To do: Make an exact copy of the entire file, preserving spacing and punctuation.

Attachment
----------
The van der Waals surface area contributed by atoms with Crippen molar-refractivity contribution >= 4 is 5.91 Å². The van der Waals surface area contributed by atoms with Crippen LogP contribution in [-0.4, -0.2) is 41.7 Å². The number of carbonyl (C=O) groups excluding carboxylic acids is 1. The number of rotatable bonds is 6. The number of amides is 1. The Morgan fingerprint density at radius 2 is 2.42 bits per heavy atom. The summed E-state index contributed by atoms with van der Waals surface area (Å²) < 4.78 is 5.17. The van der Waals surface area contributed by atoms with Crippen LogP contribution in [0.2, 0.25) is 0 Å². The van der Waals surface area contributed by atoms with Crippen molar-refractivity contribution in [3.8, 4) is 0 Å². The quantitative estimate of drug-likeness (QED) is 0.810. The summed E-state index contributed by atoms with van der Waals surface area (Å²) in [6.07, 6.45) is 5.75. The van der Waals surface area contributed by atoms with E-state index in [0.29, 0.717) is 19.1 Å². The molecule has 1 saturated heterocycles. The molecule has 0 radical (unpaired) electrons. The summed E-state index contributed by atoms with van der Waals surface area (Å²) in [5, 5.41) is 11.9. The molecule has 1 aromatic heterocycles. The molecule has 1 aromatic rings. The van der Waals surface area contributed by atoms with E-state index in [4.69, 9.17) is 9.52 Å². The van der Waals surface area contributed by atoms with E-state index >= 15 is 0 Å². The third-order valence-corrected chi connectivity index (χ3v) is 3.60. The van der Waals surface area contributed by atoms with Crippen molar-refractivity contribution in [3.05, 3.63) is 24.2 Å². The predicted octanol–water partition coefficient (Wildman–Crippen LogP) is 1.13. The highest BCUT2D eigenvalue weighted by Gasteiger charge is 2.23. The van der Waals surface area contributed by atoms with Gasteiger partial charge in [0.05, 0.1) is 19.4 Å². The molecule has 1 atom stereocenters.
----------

The van der Waals surface area contributed by atoms with Crippen molar-refractivity contribution >= 4 is 5.91 Å². The van der Waals surface area contributed by atoms with Crippen LogP contribution in [-0.4, -0.2) is 41.7 Å². The number of carbonyl (C=O) groups excluding carboxylic acids is 1. The number of rotatable bonds is 6. The number of amides is 1. The Morgan fingerprint density at radius 2 is 2.42 bits per heavy atom. The summed E-state index contributed by atoms with van der Waals surface area (Å²) < 4.78 is 5.17. The van der Waals surface area contributed by atoms with Crippen LogP contribution in [0.2, 0.25) is 0 Å². The van der Waals surface area contributed by atoms with Crippen molar-refractivity contribution in [3.8, 4) is 0 Å². The quantitative estimate of drug-likeness (QED) is 0.810. The summed E-state index contributed by atoms with van der Waals surface area (Å²) in [6.07, 6.45) is 5.75. The van der Waals surface area contributed by atoms with E-state index in [0.29, 0.717) is 19.1 Å². The molecule has 1 saturated heterocycles. The molecule has 0 radical (unpaired) electrons. The summed E-state index contributed by atoms with van der Waals surface area (Å²) in [5, 5.41) is 11.9. The molecule has 1 aromatic heterocycles. The molecule has 1 aromatic rings. The van der Waals surface area contributed by atoms with E-state index in [4.69, 9.17) is 9.52 Å². The van der Waals surface area contributed by atoms with E-state index >= 15 is 0 Å². The third-order valence-corrected chi connectivity index (χ3v) is 3.60. The van der Waals surface area contributed by atoms with Crippen molar-refractivity contribution in [3.05, 3.63) is 24.2 Å². The predicted octanol–water partition coefficient (Wildman–Crippen LogP) is 1.13. The highest BCUT2D eigenvalue weighted by Gasteiger charge is 2.23. The van der Waals surface area contributed by atoms with Gasteiger partial charge in [0.05, 0.1) is 19.4 Å². The molecule has 1 atom stereocenters.